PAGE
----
Tourism officials in the state’s four biggest cities expect to lose at least $407 million in revenue from upcoming events if the “bathroom bill” becomes law. Scores more event planners are likely to bypass Texas entirely in the future, they say.
Every three years, the American Public Transportation Association holds an event it calls the APTA EXPO. For its 2026 EXPO, the trade group for the “bus, rapid transit and commuter rail systems industry” had put Dallas on its list of possible destinations, according to city officials, who estimated the event would generate more than $40 million in economic activity.
Then the “bathroom bill” began moving forward in the Texas Legislature. That prompted the association to warn the Dallas Convention and Visitors Bureau that it may be out of the running for an event nine years in the future.
“We are looking at several cities for our EXPO and Dallas is one city under consideration,” Lenay Gore, the association’s senior director of meetings and trade shows, told the Tribune. “If the law passes, we would not consider Texas for any future meetings.”
The group is just one of dozens of trade organizations, businesses and sports associations that have reached out to officials in Texas cities in recent months as the “bathroom bill” has drawn national attention. Tourism officials in the state’s four biggest cities – Austin, Dallas, Houston and San Antonio – expect to lose at least $407 million in economic activity from missing out on potential upcoming events if the bill becomes law.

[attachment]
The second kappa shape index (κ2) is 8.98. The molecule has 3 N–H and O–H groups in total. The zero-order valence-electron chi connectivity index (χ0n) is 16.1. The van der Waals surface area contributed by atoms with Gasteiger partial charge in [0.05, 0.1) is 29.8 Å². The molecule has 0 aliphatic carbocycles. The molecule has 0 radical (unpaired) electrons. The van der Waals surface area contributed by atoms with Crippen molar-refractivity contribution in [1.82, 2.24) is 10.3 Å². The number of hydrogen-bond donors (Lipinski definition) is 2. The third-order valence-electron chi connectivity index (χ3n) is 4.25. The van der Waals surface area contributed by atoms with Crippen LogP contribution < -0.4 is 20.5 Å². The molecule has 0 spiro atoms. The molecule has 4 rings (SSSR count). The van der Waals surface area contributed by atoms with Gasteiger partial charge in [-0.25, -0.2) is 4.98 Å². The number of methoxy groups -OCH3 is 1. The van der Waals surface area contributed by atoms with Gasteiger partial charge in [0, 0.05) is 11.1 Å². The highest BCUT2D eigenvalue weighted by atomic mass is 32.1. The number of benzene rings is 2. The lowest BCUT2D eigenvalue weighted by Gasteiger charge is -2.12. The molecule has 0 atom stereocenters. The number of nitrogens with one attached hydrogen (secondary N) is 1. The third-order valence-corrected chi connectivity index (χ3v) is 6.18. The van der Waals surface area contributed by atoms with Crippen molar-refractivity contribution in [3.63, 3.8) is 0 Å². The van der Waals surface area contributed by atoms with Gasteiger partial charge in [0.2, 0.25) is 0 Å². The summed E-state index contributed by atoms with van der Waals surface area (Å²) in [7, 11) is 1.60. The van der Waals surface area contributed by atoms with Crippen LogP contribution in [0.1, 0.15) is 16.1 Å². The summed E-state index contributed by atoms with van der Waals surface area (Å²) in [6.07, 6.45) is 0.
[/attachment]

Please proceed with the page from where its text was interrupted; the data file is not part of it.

Beyond that, scores more event planners are likely to bypass Texas entirely in the future, they say.
“If this bill passes, by the time Texas feels any economic impact, it will be too late to react,” said Mike Waterman, president of the Greater Houston Convention Visitors Bureau. “You may not see a significant economic impact in 2017 or even 2018,” Waterman said. “But in 2019 you will see some and 2021, 2022 and 2023 could be potentially catastrophic.”
Senate Bill 6 — a legislative priority of Lt. Gov. Dan Patrick — would regulate bathroom use in public schools and government buildings on the basis of “biological sex,” prohibiting most transgender people from using bathrooms that align with their gender identity. The legislation would also nix local anti-discrimination laws meant to allow transgender residents to use public bathrooms that match their gender identity.
Along with concerns about discrimination, the bill has also prompted concerns about its economic impact. North Carolina saw the cancellation of national events worth millions following its passage of a similar law. A recent survey of 212 meeting planners published in Meetings & Conventions magazine revealed that about half said that laws harming the rights of LGBTQ individuals would affect their site selection decisions.
Patrick has said the bill is addressing an important public safety issue.
“The bill is about public safety and the privacy of teenagers who don’t want to shower together in the tenth grade,” Patrick said.